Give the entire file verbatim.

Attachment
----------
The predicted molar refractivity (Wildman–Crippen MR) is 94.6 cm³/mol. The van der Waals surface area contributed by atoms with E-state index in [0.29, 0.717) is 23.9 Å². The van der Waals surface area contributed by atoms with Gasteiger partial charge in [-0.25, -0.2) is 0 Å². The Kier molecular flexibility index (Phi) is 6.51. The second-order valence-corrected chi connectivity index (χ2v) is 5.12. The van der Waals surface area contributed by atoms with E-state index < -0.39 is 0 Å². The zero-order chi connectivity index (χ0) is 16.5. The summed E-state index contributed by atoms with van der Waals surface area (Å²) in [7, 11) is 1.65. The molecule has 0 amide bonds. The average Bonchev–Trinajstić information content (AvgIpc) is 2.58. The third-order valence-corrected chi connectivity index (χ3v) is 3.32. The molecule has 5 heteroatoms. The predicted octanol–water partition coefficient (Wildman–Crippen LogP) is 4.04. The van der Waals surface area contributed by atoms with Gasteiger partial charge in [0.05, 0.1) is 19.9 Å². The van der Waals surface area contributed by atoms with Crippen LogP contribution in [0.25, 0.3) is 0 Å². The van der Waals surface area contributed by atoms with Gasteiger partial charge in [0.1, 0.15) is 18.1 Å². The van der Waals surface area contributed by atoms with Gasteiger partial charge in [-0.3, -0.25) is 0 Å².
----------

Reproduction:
The predicted molar refractivity (Wildman–Crippen MR) is 94.6 cm³/mol. The van der Waals surface area contributed by atoms with E-state index in [0.29, 0.717) is 23.9 Å². The van der Waals surface area contributed by atoms with Gasteiger partial charge in [-0.25, -0.2) is 0 Å². The Kier molecular flexibility index (Phi) is 6.51. The second-order valence-corrected chi connectivity index (χ2v) is 5.12. The van der Waals surface area contributed by atoms with E-state index < -0.39 is 0 Å². The zero-order chi connectivity index (χ0) is 16.5. The summed E-state index contributed by atoms with van der Waals surface area (Å²) in [7, 11) is 1.65. The molecule has 0 amide bonds. The average Bonchev–Trinajstić information content (AvgIpc) is 2.58. The third-order valence-corrected chi connectivity index (χ3v) is 3.32. The molecule has 5 heteroatoms. The predicted octanol–water partition coefficient (Wildman–Crippen LogP) is 4.04. The van der Waals surface area contributed by atoms with Gasteiger partial charge in [0.05, 0.1) is 19.9 Å². The van der Waals surface area contributed by atoms with Crippen LogP contribution in [0.25, 0.3) is 0 Å². The van der Waals surface area contributed by atoms with Gasteiger partial charge in [0.1, 0.15) is 18.1 Å². The van der Waals surface area contributed by atoms with Gasteiger partial charge in [-0.3, -0.25) is 0 Å².